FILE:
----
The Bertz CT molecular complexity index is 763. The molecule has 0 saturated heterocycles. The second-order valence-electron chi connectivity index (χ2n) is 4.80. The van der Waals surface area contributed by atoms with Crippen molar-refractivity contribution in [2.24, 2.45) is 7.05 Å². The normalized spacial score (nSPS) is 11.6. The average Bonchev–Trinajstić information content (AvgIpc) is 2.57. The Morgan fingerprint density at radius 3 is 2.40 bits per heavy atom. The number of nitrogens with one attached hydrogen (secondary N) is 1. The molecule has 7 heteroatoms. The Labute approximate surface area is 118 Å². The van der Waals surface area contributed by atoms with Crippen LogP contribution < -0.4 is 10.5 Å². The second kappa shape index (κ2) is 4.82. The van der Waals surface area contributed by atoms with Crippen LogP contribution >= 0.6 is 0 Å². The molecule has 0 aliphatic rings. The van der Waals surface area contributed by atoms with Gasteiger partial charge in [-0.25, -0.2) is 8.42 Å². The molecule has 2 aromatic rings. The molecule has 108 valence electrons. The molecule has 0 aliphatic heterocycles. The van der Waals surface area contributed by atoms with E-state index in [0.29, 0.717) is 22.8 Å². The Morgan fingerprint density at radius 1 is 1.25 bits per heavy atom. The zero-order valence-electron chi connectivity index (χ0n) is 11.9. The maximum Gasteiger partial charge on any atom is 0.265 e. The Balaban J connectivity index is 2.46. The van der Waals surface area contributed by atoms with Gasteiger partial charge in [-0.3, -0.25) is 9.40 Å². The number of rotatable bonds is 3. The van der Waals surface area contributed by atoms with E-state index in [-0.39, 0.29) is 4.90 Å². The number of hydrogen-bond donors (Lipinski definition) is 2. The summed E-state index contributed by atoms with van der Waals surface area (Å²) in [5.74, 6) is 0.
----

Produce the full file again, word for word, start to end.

The Bertz CT molecular complexity index is 763. The molecule has 0 saturated heterocycles. The second-order valence-electron chi connectivity index (χ2n) is 4.80. The van der Waals surface area contributed by atoms with Crippen molar-refractivity contribution in [2.24, 2.45) is 7.05 Å². The normalized spacial score (nSPS) is 11.6. The average Bonchev–Trinajstić information content (AvgIpc) is 2.57. The Morgan fingerprint density at radius 3 is 2.40 bits per heavy atom. The number of nitrogens with one attached hydrogen (secondary N) is 1. The molecule has 7 heteroatoms. The Labute approximate surface area is 118 Å². The van der Waals surface area contributed by atoms with Crippen LogP contribution < -0.4 is 10.5 Å². The second kappa shape index (κ2) is 4.82. The van der Waals surface area contributed by atoms with Crippen LogP contribution >= 0.6 is 0 Å². The molecule has 0 aliphatic rings. The van der Waals surface area contributed by atoms with Gasteiger partial charge in [-0.25, -0.2) is 8.42 Å². The molecule has 2 aromatic rings. The molecule has 108 valence electrons. The molecule has 0 aliphatic heterocycles. The van der Waals surface area contributed by atoms with E-state index in [0.29, 0.717) is 22.8 Å². The Morgan fingerprint density at radius 1 is 1.25 bits per heavy atom. The zero-order valence-electron chi connectivity index (χ0n) is 11.9. The maximum Gasteiger partial charge on any atom is 0.265 e. The Balaban J connectivity index is 2.46. The van der Waals surface area contributed by atoms with Gasteiger partial charge in [-0.3, -0.25) is 9.40 Å². The number of rotatable bonds is 3. The van der Waals surface area contributed by atoms with E-state index in [-0.39, 0.29) is 4.90 Å². The number of hydrogen-bond donors (Lipinski definition) is 2. The summed E-state index contributed by atoms with van der Waals surface area (Å²) in [5.74, 6) is 0.